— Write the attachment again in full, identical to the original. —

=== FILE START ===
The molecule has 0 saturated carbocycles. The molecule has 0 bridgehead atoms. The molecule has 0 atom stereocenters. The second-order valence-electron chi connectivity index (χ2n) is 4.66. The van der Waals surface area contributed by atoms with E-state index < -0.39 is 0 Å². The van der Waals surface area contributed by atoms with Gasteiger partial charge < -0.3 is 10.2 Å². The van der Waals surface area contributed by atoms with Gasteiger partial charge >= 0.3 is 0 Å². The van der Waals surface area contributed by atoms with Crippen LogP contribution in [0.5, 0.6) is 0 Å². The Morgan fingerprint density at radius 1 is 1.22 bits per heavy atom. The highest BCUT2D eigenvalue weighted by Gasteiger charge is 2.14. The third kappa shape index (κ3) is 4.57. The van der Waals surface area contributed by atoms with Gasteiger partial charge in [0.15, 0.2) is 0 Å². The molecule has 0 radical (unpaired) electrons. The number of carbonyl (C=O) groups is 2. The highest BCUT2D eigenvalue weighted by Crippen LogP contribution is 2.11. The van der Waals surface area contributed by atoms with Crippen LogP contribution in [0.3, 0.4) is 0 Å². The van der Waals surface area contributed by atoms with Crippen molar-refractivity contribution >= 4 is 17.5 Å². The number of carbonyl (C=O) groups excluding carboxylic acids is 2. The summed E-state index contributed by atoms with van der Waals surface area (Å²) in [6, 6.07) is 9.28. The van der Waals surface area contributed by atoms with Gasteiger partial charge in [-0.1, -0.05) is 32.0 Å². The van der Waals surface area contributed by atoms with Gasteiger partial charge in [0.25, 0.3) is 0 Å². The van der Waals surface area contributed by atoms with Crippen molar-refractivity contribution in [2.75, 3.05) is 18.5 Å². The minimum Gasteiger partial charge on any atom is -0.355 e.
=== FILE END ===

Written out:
The molecule has 0 saturated carbocycles. The molecule has 0 bridgehead atoms. The molecule has 0 atom stereocenters. The second-order valence-electron chi connectivity index (χ2n) is 4.66. The van der Waals surface area contributed by atoms with E-state index < -0.39 is 0 Å². The van der Waals surface area contributed by atoms with Gasteiger partial charge < -0.3 is 10.2 Å². The van der Waals surface area contributed by atoms with Gasteiger partial charge >= 0.3 is 0 Å². The van der Waals surface area contributed by atoms with Crippen LogP contribution in [0.5, 0.6) is 0 Å². The Morgan fingerprint density at radius 1 is 1.22 bits per heavy atom. The highest BCUT2D eigenvalue weighted by Gasteiger charge is 2.14. The third kappa shape index (κ3) is 4.57. The van der Waals surface area contributed by atoms with Gasteiger partial charge in [0.15, 0.2) is 0 Å². The molecule has 0 radical (unpaired) electrons. The number of carbonyl (C=O) groups is 2. The highest BCUT2D eigenvalue weighted by Crippen LogP contribution is 2.11. The van der Waals surface area contributed by atoms with Crippen LogP contribution in [0.3, 0.4) is 0 Å². The van der Waals surface area contributed by atoms with Crippen molar-refractivity contribution >= 4 is 17.5 Å². The number of carbonyl (C=O) groups excluding carboxylic acids is 2. The summed E-state index contributed by atoms with van der Waals surface area (Å²) in [6, 6.07) is 9.28. The van der Waals surface area contributed by atoms with Gasteiger partial charge in [-0.1, -0.05) is 32.0 Å². The van der Waals surface area contributed by atoms with Gasteiger partial charge in [0.25, 0.3) is 0 Å². The van der Waals surface area contributed by atoms with Crippen molar-refractivity contribution in [2.75, 3.05) is 18.5 Å². The minimum Gasteiger partial charge on any atom is -0.355 e.